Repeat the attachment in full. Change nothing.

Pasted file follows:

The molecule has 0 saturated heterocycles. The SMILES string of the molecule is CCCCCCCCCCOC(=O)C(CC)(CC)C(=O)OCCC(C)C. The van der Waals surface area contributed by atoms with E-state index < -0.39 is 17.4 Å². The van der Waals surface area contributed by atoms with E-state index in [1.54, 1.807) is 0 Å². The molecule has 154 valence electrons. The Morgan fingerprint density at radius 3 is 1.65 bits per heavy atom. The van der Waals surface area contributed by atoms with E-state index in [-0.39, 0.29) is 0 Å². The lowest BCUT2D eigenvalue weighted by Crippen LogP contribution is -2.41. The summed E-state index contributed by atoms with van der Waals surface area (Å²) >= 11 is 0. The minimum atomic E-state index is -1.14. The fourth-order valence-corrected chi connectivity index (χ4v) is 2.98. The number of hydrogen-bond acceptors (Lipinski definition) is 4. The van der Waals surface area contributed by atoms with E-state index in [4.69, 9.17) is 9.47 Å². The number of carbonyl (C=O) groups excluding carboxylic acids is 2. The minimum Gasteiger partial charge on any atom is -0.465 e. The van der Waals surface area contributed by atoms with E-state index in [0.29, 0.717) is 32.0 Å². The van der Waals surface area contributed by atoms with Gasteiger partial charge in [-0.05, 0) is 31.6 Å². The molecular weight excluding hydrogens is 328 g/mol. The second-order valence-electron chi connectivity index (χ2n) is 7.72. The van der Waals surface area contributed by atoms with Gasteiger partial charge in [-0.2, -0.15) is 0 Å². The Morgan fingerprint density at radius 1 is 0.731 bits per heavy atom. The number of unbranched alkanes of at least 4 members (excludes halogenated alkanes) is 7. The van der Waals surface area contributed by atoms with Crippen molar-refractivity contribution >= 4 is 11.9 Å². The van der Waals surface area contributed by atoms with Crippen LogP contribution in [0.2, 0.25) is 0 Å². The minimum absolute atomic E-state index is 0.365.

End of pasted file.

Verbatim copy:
The molecule has 0 saturated heterocycles. The SMILES string of the molecule is CCCCCCCCCCOC(=O)C(CC)(CC)C(=O)OCCC(C)C. The van der Waals surface area contributed by atoms with E-state index < -0.39 is 17.4 Å². The van der Waals surface area contributed by atoms with E-state index in [1.54, 1.807) is 0 Å². The molecule has 154 valence electrons. The Morgan fingerprint density at radius 3 is 1.65 bits per heavy atom. The van der Waals surface area contributed by atoms with E-state index in [-0.39, 0.29) is 0 Å². The lowest BCUT2D eigenvalue weighted by Crippen LogP contribution is -2.41. The summed E-state index contributed by atoms with van der Waals surface area (Å²) >= 11 is 0. The minimum atomic E-state index is -1.14. The fourth-order valence-corrected chi connectivity index (χ4v) is 2.98. The number of hydrogen-bond acceptors (Lipinski definition) is 4. The van der Waals surface area contributed by atoms with E-state index in [4.69, 9.17) is 9.47 Å². The number of carbonyl (C=O) groups excluding carboxylic acids is 2. The minimum Gasteiger partial charge on any atom is -0.465 e. The van der Waals surface area contributed by atoms with E-state index in [0.29, 0.717) is 32.0 Å². The van der Waals surface area contributed by atoms with Gasteiger partial charge in [-0.05, 0) is 31.6 Å². The molecular weight excluding hydrogens is 328 g/mol. The second-order valence-electron chi connectivity index (χ2n) is 7.72. The van der Waals surface area contributed by atoms with Gasteiger partial charge in [-0.2, -0.15) is 0 Å². The Morgan fingerprint density at radius 1 is 0.731 bits per heavy atom. The number of unbranched alkanes of at least 4 members (excludes halogenated alkanes) is 7. The van der Waals surface area contributed by atoms with Crippen molar-refractivity contribution >= 4 is 11.9 Å². The van der Waals surface area contributed by atoms with Crippen LogP contribution in [0.2, 0.25) is 0 Å². The minimum absolute atomic E-state index is 0.365.